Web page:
The case in Sussex County Superior Court revolved around two completely different accounts of family life: the girl described constant criticism and punishment at the hands of her stepfather, while Morse painted himself as a caring and attentive parent.
After testimony concluded, defense attorney Kevin Tray began a spirited closing argument aimed at discrediting the testimony of the 12-year-old victim. Tray said the girl had been interviewed about the waterboarding incidents five times, but it was only one day before trial that she said her stepfather had said “Die. Die.”
About 10 minutes into his argument, Tray suddenly fell ill and a recess was called. While bailiffs attended to Tray, Melvin whispered to unidentified spectators: “He’s been working 18-hour days.”
Picking up for Tray, defense attorney Joseph Hurley boiled the prosecution’s case down to the credibility of two witnesses: Pauline and the 12-year-old victim, dismissing the testimony of the victim’s 7-year-old half sister.
Hurley said the younger child is not a supporting witness at all, adding, “She couldn’t even identify her father,” whom she failed to recognize in the courtroom. It has been about 18 months since she saw her father, and his appearance has changed markedly.
Hurley was even more dismissive of Pauline. “We know she has a bad memory,” he said, noting Pauline had forgotten she was still married to a man in Washington State when she married Morse, and she had to dissolve her Delaware marriage because of it. “She’s a huge black hole of credibility,” he summarized.
According to the state, home life for Morse’s stepdaughter was “Auschwitz on steroids,” Hurley said, “except for the executions.” He then showed clips of recorded positive comments the girl had made to child service workers about her home life and her father.
“It’s on her credibility that the whole case stands or falls,” he said.
Deputy Attorney General Melanie Withers offered equally dramatic closing arguments for the prosecution.She told the jury that Pauline was not an ideal witness, but she was an important part of what was going on in the Morse household.
“This case is about personalities,” said Withers. “At its heart it was about a family and how they interacted with each other in the privacy of their home. So it was necessary to hear from Pauline.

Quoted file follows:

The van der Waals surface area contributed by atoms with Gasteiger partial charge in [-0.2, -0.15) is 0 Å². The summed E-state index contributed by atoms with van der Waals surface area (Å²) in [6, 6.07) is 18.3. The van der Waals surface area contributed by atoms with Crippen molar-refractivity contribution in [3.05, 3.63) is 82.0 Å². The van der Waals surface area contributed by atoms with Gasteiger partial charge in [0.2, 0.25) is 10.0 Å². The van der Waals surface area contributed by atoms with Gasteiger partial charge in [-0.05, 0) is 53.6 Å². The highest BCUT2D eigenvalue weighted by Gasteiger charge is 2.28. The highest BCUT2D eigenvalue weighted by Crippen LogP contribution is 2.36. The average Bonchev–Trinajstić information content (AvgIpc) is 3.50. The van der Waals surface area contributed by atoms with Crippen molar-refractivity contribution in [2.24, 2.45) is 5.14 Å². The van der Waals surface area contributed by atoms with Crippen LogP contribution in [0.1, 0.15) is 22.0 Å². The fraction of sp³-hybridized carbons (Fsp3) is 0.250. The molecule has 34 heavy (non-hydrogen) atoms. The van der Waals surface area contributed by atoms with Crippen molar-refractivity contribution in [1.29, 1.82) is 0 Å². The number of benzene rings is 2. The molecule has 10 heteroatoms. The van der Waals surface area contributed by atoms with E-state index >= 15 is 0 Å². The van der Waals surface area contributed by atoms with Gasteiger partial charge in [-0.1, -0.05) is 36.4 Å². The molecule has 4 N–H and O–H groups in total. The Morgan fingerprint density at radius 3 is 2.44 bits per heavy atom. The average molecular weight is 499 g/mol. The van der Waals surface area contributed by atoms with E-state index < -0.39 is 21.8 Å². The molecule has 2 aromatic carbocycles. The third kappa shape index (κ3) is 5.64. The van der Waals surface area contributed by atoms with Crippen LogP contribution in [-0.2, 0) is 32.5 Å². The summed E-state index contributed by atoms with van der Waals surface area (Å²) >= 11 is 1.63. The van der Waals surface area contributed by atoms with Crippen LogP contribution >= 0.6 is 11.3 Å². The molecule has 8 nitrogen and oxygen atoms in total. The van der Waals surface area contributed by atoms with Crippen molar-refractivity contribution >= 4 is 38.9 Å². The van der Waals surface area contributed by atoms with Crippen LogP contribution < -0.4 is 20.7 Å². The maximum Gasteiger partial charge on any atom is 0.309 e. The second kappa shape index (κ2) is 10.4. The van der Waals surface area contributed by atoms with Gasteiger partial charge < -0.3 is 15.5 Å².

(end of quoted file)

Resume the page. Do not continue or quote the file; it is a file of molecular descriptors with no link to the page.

If we had not heard from Pauline, we would be missing an important part of the story. ”
She said Melvin Morse had two personae, one public and one private one. His public face was that of a concerned parent, taking his step-daughter to therapists and parenting advisers to help her recover from post traumatic stress disorder. Privately, she said, he was a control freak who wanted to completely dominate her.
As a result, he restricted her movement in the house, excessively disciplined her, lectured her for hours on end – recording some – and shamed her with degrading poses and even one which featured her with a sign that said “shame.” Withers showed pictures and clips of the girl when she was obviously distressed, including a video of her during one of her stepfather’s lectures.
Withers said Morse’s voluminous correspondence with the school was designed to control the school’s reaction to statements the girl may have made at school. Morse made sure school officials knew of his expertise in child development, that the girl was seeing outside therapists, and that she had PSTD all to explain away signs of possible statements or signs abuse she could have made about her home life, Withers said.
“Melvin had strong opinions and a forceful personality,” Withers said. “He was lord and master in his home.” That is why the girl spent so much time in her room, Withers said.
She quoted an interview with the 7-year-old in which she said, “I only get in trouble for the big stuff; my sister gets in trouble for the big stuff and the little stuff.”